Umpiring also requires a modicum of judgement in another distinct area: calling of wides. At village cricket level, there is an unwritten rule that umpires are generous in what is deemed a wide due to the modest standard at which the game is being played. However, the advent of Twenty20 cricket and the presence of the Indian Premier League on terrestrial television in recent years have blurred the boundaries somewhat. The etiquette of wide calling has, in some cases, become another of umpiring’s cause celebres. Most teams will maintain a liberal attitude to wide calling, despite the stringent policies adopted throughout the highest levels of the sport. However, certain teams will take advantage of such leniency. Predictably, the assumed liberal attitude is adopted when said teams field first; somewhat wayward bowling spared additional concessions courtesy of the forgiving nature of the umpires. Upon the change of innings however, the quid pro quo arrangement is rendered irrelevant. Deliveries travelling an iota down legside are instantly called wide whilst a similar penalty is applied after another batsman moves toward the leg side in order to heave the ball through the covers, only to miss what in reality was a perfectly decent delivery just outside off stump. The opposition quickly become cognisant of the tactics but are powerless to curtail the trickle of cheap, free runs despite bowling deliveries that were perfectly acceptable during the first innings. Such tactics prove particularly popular when a team requires a handful of runs in a close run chase. Nevertheless, the nefarious tactics tend to erode the general, yet oft fragile, bonhomie between two teams, setting a trend for future contests.

Of a similar ilk is the issue surrounding the calling of no-balls. Whilst over-stepping is a fairly simple judgement for the umpires, no-balls called for height can prove a particularly murky business, especially amongst players not completely au fait with the rules. Normal convention dictates that the umpire at square-leg should judge whether a delivery is illegal but if said umpire at square-leg is not aware of the law there is the potential for a modicum of chaos. Clifton Magna skipper Tom Harrington discovers that such a deficiency in knowledge can prove particularly frustrating. Playing against Furze Forest, Clifton’s Mike Coker bowls a questionable delivery which appears to be above waist height at the point it passes the batting crease. The umpire at square-leg stands motionless and the batsman attempts a pull shot toward the mid-wicket boundary. The ball ricochets off of the edge of the bat and soars into the ether. Clifton’s fielder at extra-cover saunters in to complete the catch amid cheers of delight but the moment the ball hits the palms of his hands, the umpire at the bowler’s end decides to call a no-ball. The umpire at square-leg remains unmoved. Harrington is irked by the decision, not because he believes it is incorrect, as he had his suspicions that the delivery was above waist-height, but rather due to the timing of the umpire’s call: at the moment the catch was taken. An earlier call would have been roundly accepted by the Clifton fielders. For a moment or two, the square-leg umpire remains confused as to why the batsman has been given not-out.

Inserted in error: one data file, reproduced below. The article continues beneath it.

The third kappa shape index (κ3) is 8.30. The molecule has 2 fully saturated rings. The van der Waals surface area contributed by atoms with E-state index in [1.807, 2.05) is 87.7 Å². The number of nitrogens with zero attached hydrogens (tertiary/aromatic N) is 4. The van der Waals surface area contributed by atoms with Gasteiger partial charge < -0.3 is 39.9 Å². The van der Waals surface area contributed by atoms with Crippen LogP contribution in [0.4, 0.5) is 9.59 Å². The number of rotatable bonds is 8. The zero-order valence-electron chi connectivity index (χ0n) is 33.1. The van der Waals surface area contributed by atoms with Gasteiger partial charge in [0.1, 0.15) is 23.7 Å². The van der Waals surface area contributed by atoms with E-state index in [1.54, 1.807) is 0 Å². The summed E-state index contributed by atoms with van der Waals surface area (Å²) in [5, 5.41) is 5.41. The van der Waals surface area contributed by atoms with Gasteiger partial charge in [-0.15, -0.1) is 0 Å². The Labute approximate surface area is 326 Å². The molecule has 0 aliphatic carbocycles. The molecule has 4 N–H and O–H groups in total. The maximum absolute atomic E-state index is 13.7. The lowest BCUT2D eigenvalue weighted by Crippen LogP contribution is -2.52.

With umpiring proving such a tactical nuance of the village game, a certain onus and responsibility falls on the team skipper to source said arbitrators from their team of eleven. (Some teams enjoy the luxury of a travelling umpire but these tend to be few and far between) Thus, when the call for volunteers is uttered few skippers are surprised when some players covertly edge away, conveniently beginning a text message or taking a mysterious telephone call whilst others focus on their batting technique or turn their arm over. Potential adjudicators are thus instantly reduced and some polite, yet persuasive, coercing is required for two non-batting members of the team to collect the clickers and head out to the middle, armed with confirmation from the skipper that a replacement will be sent out once a wicket or two has fallen. (Often a sweetener that materialises a lot later than first agreed)

Volunteering for umpiring duties is not a problem for Chris Thomas but his tenure in the field does highlight one of the latent issues with part-time adjudicators. Standing sentry at square-leg, Thomas happily watches the first four deliveries of an over pass without incident and without any requirement for his intervention. The fifth delivery proves the polar opposite though as the batsman on strike extravagantly pulls a half-track delivery into the leg side. Such an occurrence would ordinarily be of little concern to Thomas but the ball travels directly toward him. Instinct takes over and the urge to raise his hands and complete a smart catch begin to take effect. Thomas begins to move his arms when the reality of the situation suddenly dawns. Within a split second he withdraws his limbs and calmly watches the ball arc over his head toward the square-leg boundary, hoping that no-one has noticed the aberration. One wonders whether Dickie Bird, Steve Bucknor, Billy Bowden et al experienced such mental lapses.